Aortic valve surgeries allow patients to improve their quality of life. Each case is studied thoroughly in order to provide the best possible result.
Aortic valve surgeries allow patients to improve their quality of life. Each case is studied thoroughly in order to provide the best possible result. (h2)
Valvular heart disease can affect any of the four valves of the heart. Aortic valve disease is a condition in which the valve between the left ventricle and the main artery in the body (aorta) does not work properly. Aortic valve disease may sometimes be a condition present from birth (bicuspid aortic valve) or it may result from other causes. The most common valvular problem in old age is aortic valve disease.
The types of aortic valve disease include aortic stenosis and aortic regurgitation. In aortic stenosis, the aortic valve opening is narrowed. In the case of aortic regurgitation, the aortic valve does not close properly, causing blood to flow backward into the left ventricle. To treat valvular disease, cardiac surgeons offer different possibilities:
1. Repairing the patient´s valve.
2. Replacing the valve.
a. Heterograft valve.
b. Mechanical valve.
c. Homograft valve.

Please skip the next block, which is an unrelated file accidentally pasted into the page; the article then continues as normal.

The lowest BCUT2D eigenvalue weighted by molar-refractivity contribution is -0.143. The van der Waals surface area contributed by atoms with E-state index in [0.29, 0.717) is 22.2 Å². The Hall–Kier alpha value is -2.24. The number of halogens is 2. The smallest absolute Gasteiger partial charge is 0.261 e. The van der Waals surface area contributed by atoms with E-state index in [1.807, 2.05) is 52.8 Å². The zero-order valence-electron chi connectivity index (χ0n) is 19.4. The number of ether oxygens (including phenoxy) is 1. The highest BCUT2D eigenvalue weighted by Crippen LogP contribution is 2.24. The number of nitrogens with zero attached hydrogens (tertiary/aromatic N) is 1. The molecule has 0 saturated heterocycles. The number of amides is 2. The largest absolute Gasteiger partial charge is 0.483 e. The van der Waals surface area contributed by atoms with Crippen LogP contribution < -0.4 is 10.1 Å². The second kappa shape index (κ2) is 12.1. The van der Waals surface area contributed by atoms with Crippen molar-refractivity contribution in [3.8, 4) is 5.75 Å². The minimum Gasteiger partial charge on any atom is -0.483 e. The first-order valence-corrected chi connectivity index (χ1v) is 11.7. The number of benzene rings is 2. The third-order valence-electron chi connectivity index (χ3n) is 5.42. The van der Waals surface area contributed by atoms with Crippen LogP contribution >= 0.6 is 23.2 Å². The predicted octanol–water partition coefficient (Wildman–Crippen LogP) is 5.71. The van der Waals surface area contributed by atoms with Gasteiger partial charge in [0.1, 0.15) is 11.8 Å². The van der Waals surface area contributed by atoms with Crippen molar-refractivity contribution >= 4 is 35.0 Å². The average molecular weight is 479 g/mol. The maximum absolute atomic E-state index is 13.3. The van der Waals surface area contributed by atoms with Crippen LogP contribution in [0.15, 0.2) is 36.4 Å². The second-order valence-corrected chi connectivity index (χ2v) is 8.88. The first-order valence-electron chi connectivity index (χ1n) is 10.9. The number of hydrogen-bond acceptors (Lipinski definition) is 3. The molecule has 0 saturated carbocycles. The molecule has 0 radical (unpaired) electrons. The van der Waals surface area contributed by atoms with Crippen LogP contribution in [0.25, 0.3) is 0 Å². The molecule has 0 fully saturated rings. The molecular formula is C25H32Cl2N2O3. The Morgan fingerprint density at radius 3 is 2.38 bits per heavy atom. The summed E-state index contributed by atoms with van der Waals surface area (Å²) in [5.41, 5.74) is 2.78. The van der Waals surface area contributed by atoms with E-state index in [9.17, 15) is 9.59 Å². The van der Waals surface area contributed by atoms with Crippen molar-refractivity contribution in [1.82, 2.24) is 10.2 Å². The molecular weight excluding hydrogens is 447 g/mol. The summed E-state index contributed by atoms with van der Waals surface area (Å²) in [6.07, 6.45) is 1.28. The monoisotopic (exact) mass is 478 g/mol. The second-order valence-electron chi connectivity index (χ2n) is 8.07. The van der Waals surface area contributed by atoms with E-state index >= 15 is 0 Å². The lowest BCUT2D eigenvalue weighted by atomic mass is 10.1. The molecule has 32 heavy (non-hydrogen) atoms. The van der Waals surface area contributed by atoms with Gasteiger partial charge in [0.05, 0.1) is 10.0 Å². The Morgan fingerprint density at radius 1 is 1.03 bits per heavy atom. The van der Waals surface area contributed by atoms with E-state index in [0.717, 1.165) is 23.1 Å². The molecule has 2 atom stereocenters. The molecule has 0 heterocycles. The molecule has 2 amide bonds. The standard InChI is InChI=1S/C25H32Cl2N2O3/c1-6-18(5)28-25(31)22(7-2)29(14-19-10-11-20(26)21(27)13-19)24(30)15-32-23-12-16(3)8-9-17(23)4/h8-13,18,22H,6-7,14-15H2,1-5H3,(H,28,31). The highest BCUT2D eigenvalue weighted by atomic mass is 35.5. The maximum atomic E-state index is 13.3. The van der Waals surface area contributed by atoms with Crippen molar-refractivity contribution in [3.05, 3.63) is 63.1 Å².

d. Autograft (Ross procedure).
e. Sutureless valve.
The physician and patient will choose the type of valve, taking into account the patient’s overall condition and preference. Some of the patient factors considered are:
• Age and life expectancy. The American College of Cardiology and American Medical Association guidelines indicate that mechanical valves are generally appropriate for the majority of patients who are 65 years old and younger, or patients already on a blood thinner treatment.
• Other diseases. Lung, liver and kidney disease, diabetes, cancer and other chronic conditions can affect life expectancy and alter the age criterion.
• Condition of the heart and vascular system. Coronary, carotid and peripheral artery diseases, and heart rhythm disturbances can affect valve selection.
• Patient lifestyle and preference.
1. Heterograft valves: Tissue valves are harvested from pig heart valves (porcine) or cow heart pericardium (bovine). These tissues are treated so that the body will not reject them. The lifetime of a tissue valve is typically 10 to 15 years, often less in younger patients. Over this time the valve will be likely to degenerate to the point of requiring replacement. Because of this possibility, patient life expectancy is a major criterion in considering a tissue valve. The primary advantage of tissue valves is their lower requirement for anticoagulation therapy, which reduces the incidence of bleeding. For the majority of tissue valve patients, taking an aspirin a day is sufficient anticoagulation therapy.